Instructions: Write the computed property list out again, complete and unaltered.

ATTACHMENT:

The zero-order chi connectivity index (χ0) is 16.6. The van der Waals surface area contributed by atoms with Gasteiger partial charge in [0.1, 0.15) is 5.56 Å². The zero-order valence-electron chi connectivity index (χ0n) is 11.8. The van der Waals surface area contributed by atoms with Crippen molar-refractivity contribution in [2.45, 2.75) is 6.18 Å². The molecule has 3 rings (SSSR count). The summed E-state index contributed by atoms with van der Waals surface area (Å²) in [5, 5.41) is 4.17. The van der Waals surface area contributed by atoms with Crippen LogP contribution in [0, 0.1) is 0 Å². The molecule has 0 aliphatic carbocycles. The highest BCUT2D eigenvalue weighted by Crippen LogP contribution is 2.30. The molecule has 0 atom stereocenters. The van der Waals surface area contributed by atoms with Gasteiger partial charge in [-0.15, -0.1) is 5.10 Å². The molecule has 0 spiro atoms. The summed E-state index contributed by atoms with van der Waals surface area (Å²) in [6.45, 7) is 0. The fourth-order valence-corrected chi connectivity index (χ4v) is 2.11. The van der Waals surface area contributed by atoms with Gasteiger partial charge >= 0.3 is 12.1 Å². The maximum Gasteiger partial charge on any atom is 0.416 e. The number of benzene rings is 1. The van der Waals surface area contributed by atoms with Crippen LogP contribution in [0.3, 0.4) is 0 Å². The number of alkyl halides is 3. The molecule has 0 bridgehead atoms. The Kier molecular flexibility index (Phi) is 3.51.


The zero-order chi connectivity index (χ0) is 16.6. The van der Waals surface area contributed by atoms with Gasteiger partial charge in [0.1, 0.15) is 5.56 Å². The zero-order valence-electron chi connectivity index (χ0n) is 11.8. The van der Waals surface area contributed by atoms with Crippen molar-refractivity contribution in [2.45, 2.75) is 6.18 Å². The molecule has 3 rings (SSSR count). The summed E-state index contributed by atoms with van der Waals surface area (Å²) in [5, 5.41) is 4.17. The van der Waals surface area contributed by atoms with Crippen LogP contribution in [0, 0.1) is 0 Å². The molecule has 0 aliphatic carbocycles. The highest BCUT2D eigenvalue weighted by Crippen LogP contribution is 2.30. The molecule has 0 atom stereocenters. The van der Waals surface area contributed by atoms with Gasteiger partial charge in [-0.15, -0.1) is 5.10 Å². The molecule has 0 spiro atoms. The summed E-state index contributed by atoms with van der Waals surface area (Å²) in [6.45, 7) is 0. The fourth-order valence-corrected chi connectivity index (χ4v) is 2.11. The van der Waals surface area contributed by atoms with Gasteiger partial charge >= 0.3 is 12.1 Å². The maximum Gasteiger partial charge on any atom is 0.416 e. The number of benzene rings is 1. The van der Waals surface area contributed by atoms with Crippen LogP contribution in [0.3, 0.4) is 0 Å². The number of alkyl halides is 3. The molecule has 0 bridgehead atoms. The Kier molecular flexibility index (Phi) is 3.51.